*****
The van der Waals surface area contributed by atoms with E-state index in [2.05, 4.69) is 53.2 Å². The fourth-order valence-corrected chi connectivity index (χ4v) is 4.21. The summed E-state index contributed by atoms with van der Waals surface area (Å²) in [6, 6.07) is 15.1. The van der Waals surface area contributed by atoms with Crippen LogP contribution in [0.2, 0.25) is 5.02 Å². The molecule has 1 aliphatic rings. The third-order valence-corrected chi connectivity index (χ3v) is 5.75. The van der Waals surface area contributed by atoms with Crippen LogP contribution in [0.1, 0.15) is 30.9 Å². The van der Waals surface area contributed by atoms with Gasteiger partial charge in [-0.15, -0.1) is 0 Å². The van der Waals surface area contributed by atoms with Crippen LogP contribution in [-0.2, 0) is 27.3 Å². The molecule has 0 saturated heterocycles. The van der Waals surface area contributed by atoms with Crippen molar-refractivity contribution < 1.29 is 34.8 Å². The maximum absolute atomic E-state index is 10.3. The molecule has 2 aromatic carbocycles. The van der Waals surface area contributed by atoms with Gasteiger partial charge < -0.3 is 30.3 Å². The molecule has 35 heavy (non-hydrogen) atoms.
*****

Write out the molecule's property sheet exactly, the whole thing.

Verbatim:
The van der Waals surface area contributed by atoms with E-state index in [2.05, 4.69) is 53.2 Å². The fourth-order valence-corrected chi connectivity index (χ4v) is 4.21. The summed E-state index contributed by atoms with van der Waals surface area (Å²) in [6, 6.07) is 15.1. The van der Waals surface area contributed by atoms with Crippen LogP contribution in [0.2, 0.25) is 5.02 Å². The molecule has 1 aliphatic rings. The third-order valence-corrected chi connectivity index (χ3v) is 5.75. The van der Waals surface area contributed by atoms with Crippen LogP contribution in [0.1, 0.15) is 30.9 Å². The van der Waals surface area contributed by atoms with Gasteiger partial charge in [-0.15, -0.1) is 0 Å². The van der Waals surface area contributed by atoms with Crippen LogP contribution in [-0.2, 0) is 27.3 Å². The molecule has 0 saturated heterocycles. The van der Waals surface area contributed by atoms with Crippen molar-refractivity contribution < 1.29 is 34.8 Å². The maximum absolute atomic E-state index is 10.3. The molecule has 2 aromatic carbocycles. The van der Waals surface area contributed by atoms with Gasteiger partial charge < -0.3 is 30.3 Å². The molecule has 35 heavy (non-hydrogen) atoms.